These complex dynamics result in a truly individualised breast milk composition, which optimally fulfils the nutritional needs of each child in every phase of its development.back
The first six months after birth represent a critical time period for infants. Crucial developmental milestones have to be reached and all necessary nutrients for healthy growth have to be provided in liquid form. On average, infant energy requirements are approximately three times higher than those of an adult, which stresses the absolute importance of proper nutrition. Breast milk does not only ensure the right energy level, but also has to provide all the necessary micro and macronutrients.
In adjustment to the baby’s needs, protein concentrations of breast milk from mothers who deliver preterm is substantially higher than those of mothers who deliver in term. This can be interpreted as evidence of the intimate relationship between mother and child. Nevertheless, it has to be noted that at this point the higher protein values are still not sufficient to provide full premature nutrition (Agostoni et al, 2010).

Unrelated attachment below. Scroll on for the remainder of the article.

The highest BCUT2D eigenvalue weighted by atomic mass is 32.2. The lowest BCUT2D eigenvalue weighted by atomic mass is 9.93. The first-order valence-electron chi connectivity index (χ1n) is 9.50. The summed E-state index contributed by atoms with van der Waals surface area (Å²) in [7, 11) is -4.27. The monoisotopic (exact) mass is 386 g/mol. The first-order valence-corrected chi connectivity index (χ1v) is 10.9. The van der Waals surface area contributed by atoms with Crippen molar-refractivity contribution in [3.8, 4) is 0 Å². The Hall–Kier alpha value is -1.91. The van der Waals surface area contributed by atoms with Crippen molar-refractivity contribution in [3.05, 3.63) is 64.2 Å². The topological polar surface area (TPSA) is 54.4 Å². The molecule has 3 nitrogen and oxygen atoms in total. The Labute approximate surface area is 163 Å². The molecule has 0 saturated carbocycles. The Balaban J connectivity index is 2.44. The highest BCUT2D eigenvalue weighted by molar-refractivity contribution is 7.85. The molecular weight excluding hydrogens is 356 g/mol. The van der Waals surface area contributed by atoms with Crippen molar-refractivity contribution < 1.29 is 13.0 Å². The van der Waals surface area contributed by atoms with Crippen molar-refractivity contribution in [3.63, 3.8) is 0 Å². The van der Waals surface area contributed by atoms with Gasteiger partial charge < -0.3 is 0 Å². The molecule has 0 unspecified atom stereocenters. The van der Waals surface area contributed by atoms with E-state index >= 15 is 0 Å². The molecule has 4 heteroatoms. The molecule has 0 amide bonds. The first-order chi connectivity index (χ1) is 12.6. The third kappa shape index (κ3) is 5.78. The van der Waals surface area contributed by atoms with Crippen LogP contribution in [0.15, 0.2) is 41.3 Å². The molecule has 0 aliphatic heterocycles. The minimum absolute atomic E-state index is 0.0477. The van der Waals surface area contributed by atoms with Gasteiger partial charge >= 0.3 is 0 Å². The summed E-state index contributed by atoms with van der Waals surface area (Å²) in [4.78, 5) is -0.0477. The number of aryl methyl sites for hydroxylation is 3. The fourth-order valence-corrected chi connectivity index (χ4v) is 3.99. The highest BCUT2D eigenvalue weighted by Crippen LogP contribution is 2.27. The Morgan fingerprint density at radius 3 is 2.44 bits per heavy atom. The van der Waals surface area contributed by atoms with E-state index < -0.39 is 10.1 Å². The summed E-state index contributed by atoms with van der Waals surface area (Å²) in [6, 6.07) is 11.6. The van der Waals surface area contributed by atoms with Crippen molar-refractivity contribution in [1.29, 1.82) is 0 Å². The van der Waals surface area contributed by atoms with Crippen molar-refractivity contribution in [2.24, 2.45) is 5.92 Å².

There is substantial investment in the study of bioactive substances prevalent in mothers’ milk. These substances are defined as compounds that “affect biological processes or substrates and hence have an impact on body function or condition and ultimately health” (Schrezenmeir et al, 2000). A brief list of such factors was summarised by Ballard and Morrow (2013), which, among others, comprises epidermal growth factors important for intestinal growth and repair, neuronal growth factors promoting growth and development of the enteral nervous system, insulin-like growth factors, vascular endothelial growth factors, erythropoietin, calcitonin, somatostatin, adiponectin and many others.